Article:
The CJEU has not commented on the effect of the decision with regard to existing applications and registrations [the IPKat was concerned that this would happen, though the court didn't need to consider this issue within the context of the questions referred to it. Merpel is pretty sure that it will be just a matter of time before those questions are asked of the CJEU, which -- having done a good deal of its homework already -- will give an answer around two years after the questions are referred to it]. This is in particular relevant to those registered trade mark proprietors who followed communication 4/03 [which dies tonight: see below] and listed all the general indications in the class headings of a particular class without indicating whether the relevant application was intended to cover all of the goods and services in the class.
The IPKat's friend Verena von Bomhard, IPMT partner at Hogan Lovells, even offered a drafting prediction for applicants:
With respect to future trade mark applications, one might expect applicants who want broad protection to add language such as "; the aforementioned covering all goods/services in this class" after indicating all class headings in any given class, and this should be in line with [the] judgment of the Court.
Writing for the World Trademark Review blog, Trevor Little housed his comments under a heading that made it plain what he thought of the ruling: "IP TRANSLATOR decision 'makes matters even more complex'".  He cited a swift response from Hiroshi Sheraton (McDermott Will & Emery):
... but for some cats, sleeping bags are furniture
"The court laid out the objectives of the classification system, namely that a single set of wording should mean the same thing to everyone who reads it (which makes perfect sense). It is possible (for some classes) to use the class headings to cover the whole class, because all goods within that class fall within the natural meaning of the words in the class heading. But for other classes it is not (for example, because sleeping bags do not fall within the normal meaning of ‘furniture’ as used in the class heading). Hence, the court held that strictly applying OHIM's approach (of automatically covering the whole class when the headings are used) runs the risk of undermining legal certainty. However, the solution offered was that national registries should decide themselves whether a specification is sufficiently clear and precise [the IPKat drew attention to this yesterday: whether a product falls within a class heading or not may be regarded as a clear and precise specification by one office and not by another], and that an applicant must specify whether its application for registration is intended to cover all the goods or services in the class".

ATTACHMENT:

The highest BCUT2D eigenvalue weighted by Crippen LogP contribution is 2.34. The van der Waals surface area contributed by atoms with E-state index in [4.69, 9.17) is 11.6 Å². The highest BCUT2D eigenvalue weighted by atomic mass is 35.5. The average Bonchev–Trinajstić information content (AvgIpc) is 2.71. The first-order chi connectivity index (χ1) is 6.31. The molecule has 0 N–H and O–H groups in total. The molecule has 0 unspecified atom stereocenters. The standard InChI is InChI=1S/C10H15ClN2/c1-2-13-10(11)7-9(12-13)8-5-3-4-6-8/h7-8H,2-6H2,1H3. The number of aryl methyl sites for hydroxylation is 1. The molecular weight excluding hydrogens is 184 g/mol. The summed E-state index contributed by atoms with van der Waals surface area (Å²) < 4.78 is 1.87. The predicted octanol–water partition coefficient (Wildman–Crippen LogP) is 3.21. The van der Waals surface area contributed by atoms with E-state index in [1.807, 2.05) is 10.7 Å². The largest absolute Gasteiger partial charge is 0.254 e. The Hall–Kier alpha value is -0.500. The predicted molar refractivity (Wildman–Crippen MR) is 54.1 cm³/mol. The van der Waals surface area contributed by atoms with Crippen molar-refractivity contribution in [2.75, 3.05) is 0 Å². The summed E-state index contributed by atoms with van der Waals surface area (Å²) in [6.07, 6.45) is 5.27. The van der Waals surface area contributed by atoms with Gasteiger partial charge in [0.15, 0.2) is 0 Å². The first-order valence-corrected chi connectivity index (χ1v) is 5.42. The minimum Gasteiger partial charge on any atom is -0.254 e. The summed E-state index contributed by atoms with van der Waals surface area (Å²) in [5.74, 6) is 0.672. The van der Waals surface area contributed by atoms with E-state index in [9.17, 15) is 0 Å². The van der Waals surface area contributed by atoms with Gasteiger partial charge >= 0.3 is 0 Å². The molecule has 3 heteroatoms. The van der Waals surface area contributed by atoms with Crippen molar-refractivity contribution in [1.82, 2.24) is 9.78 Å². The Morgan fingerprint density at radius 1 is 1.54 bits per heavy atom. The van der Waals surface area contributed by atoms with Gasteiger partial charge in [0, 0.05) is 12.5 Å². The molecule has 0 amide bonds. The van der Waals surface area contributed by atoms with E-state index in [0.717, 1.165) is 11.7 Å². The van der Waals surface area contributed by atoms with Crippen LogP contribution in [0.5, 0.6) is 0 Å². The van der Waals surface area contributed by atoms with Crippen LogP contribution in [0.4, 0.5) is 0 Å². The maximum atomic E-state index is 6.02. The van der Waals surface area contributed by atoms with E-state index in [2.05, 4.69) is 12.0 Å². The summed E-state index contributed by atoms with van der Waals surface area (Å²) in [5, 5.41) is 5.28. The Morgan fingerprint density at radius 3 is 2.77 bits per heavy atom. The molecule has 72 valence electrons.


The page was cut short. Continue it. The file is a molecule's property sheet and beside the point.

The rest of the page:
... Moreover, it is very hard to see how the meaning of a specification can change its meaning, depending on the applicant's specified (and subjective) intention to cover all goods in that class or not.
The latest comment received is from OHIM itself and it is the most important, since it announces not only a response but a change in Community trade mark practice.  In its media release OHIM summarises yesterday's ruling and adds:
... OHIM, together with the EU National Offices, will work within the framework of the existing Convergence Programme towards adopting a common practice on the acceptability of each of the general indications of the Nice Agreement class headings. With this in mind, a letter is being sent today to all of the National Offices and a meeting has already been convened with them for next week to discuss the harmonisation of the classification of goods and services.

In accordance with the Court’s ruling, the Office is updating its filing systems to provide a user-friendly solution when using class headings to claim protection for all of the goods or services in the alphabetical list of the Nice Classification. This update is expected to be in place over the next few days.

In the meantime, an interim solution has been implemented and is accessible via the Office’s website.

... Communication 4/03 has now been repealed and replaced by Communication 2/12. This new Communication enters into force on 21 June 2012 [that's tomorrow -- unless you are reading this in the Antipodes or the Far East, in which case it's already today].
Communication 2/12 is five pages in length and has no illustrations or fun bits. It does however contain these bits: